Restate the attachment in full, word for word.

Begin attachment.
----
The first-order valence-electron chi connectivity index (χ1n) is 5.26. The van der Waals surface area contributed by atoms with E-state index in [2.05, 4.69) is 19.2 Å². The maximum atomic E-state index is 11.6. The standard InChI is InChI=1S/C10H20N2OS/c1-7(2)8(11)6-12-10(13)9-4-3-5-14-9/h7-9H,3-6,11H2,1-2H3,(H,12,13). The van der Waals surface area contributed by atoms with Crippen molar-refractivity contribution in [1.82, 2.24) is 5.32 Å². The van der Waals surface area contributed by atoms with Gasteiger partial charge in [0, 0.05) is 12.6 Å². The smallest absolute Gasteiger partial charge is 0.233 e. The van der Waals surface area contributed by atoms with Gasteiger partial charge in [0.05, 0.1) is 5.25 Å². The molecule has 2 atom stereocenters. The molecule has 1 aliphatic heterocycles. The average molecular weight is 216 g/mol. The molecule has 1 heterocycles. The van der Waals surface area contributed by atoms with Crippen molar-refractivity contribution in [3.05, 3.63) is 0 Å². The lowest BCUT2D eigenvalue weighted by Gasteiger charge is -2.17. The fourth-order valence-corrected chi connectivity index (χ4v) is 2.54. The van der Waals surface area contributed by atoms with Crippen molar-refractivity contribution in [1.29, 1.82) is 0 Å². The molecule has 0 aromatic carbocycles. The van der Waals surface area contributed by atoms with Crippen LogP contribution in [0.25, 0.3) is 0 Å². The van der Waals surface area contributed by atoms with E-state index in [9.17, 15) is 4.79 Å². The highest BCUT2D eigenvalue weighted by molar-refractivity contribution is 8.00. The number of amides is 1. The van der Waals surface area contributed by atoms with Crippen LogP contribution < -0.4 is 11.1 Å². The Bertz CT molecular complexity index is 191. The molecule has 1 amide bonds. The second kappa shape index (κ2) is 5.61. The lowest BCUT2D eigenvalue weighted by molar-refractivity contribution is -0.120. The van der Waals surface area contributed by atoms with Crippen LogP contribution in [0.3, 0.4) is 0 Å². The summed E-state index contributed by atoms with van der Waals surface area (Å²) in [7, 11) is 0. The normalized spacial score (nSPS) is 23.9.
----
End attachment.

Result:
The first-order valence-electron chi connectivity index (χ1n) is 5.26. The van der Waals surface area contributed by atoms with E-state index in [2.05, 4.69) is 19.2 Å². The maximum atomic E-state index is 11.6. The standard InChI is InChI=1S/C10H20N2OS/c1-7(2)8(11)6-12-10(13)9-4-3-5-14-9/h7-9H,3-6,11H2,1-2H3,(H,12,13). The van der Waals surface area contributed by atoms with Crippen molar-refractivity contribution in [1.82, 2.24) is 5.32 Å². The van der Waals surface area contributed by atoms with Gasteiger partial charge in [0, 0.05) is 12.6 Å². The smallest absolute Gasteiger partial charge is 0.233 e. The van der Waals surface area contributed by atoms with Gasteiger partial charge in [0.05, 0.1) is 5.25 Å². The molecule has 2 atom stereocenters. The molecule has 1 aliphatic heterocycles. The average molecular weight is 216 g/mol. The molecule has 1 heterocycles. The van der Waals surface area contributed by atoms with Crippen molar-refractivity contribution in [3.05, 3.63) is 0 Å². The lowest BCUT2D eigenvalue weighted by Gasteiger charge is -2.17. The fourth-order valence-corrected chi connectivity index (χ4v) is 2.54. The van der Waals surface area contributed by atoms with Crippen molar-refractivity contribution in [1.29, 1.82) is 0 Å². The molecule has 0 aromatic carbocycles. The van der Waals surface area contributed by atoms with Crippen LogP contribution in [0.25, 0.3) is 0 Å². The van der Waals surface area contributed by atoms with E-state index in [9.17, 15) is 4.79 Å². The highest BCUT2D eigenvalue weighted by molar-refractivity contribution is 8.00. The number of amides is 1. The van der Waals surface area contributed by atoms with Crippen LogP contribution < -0.4 is 11.1 Å². The Bertz CT molecular complexity index is 191. The molecule has 1 amide bonds. The second kappa shape index (κ2) is 5.61. The lowest BCUT2D eigenvalue weighted by molar-refractivity contribution is -0.120. The van der Waals surface area contributed by atoms with Crippen LogP contribution in [0.3, 0.4) is 0 Å². The summed E-state index contributed by atoms with van der Waals surface area (Å²) in [7, 11) is 0. The normalized spacial score (nSPS) is 23.9.